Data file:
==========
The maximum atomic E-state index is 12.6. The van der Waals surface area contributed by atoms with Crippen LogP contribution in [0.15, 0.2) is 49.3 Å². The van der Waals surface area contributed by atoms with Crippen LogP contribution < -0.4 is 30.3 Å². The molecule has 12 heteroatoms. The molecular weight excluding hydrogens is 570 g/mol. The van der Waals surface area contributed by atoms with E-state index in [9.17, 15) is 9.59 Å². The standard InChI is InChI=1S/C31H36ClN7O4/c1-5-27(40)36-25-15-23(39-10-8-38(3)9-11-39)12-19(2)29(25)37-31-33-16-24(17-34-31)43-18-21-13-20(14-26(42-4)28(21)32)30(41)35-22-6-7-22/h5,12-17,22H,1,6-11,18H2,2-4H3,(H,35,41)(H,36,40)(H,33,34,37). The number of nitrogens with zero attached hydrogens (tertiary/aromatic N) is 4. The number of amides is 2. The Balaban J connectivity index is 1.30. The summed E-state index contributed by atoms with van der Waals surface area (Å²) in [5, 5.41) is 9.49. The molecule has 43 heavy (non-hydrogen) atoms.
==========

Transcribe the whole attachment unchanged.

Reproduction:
The maximum atomic E-state index is 12.6. The van der Waals surface area contributed by atoms with Crippen LogP contribution in [0.15, 0.2) is 49.3 Å². The van der Waals surface area contributed by atoms with Crippen LogP contribution < -0.4 is 30.3 Å². The molecule has 12 heteroatoms. The molecular weight excluding hydrogens is 570 g/mol. The van der Waals surface area contributed by atoms with E-state index in [9.17, 15) is 9.59 Å². The standard InChI is InChI=1S/C31H36ClN7O4/c1-5-27(40)36-25-15-23(39-10-8-38(3)9-11-39)12-19(2)29(25)37-31-33-16-24(17-34-31)43-18-21-13-20(14-26(42-4)28(21)32)30(41)35-22-6-7-22/h5,12-17,22H,1,6-11,18H2,2-4H3,(H,35,41)(H,36,40)(H,33,34,37). The number of nitrogens with zero attached hydrogens (tertiary/aromatic N) is 4. The number of amides is 2. The Balaban J connectivity index is 1.30. The summed E-state index contributed by atoms with van der Waals surface area (Å²) in [5, 5.41) is 9.49. The molecule has 43 heavy (non-hydrogen) atoms.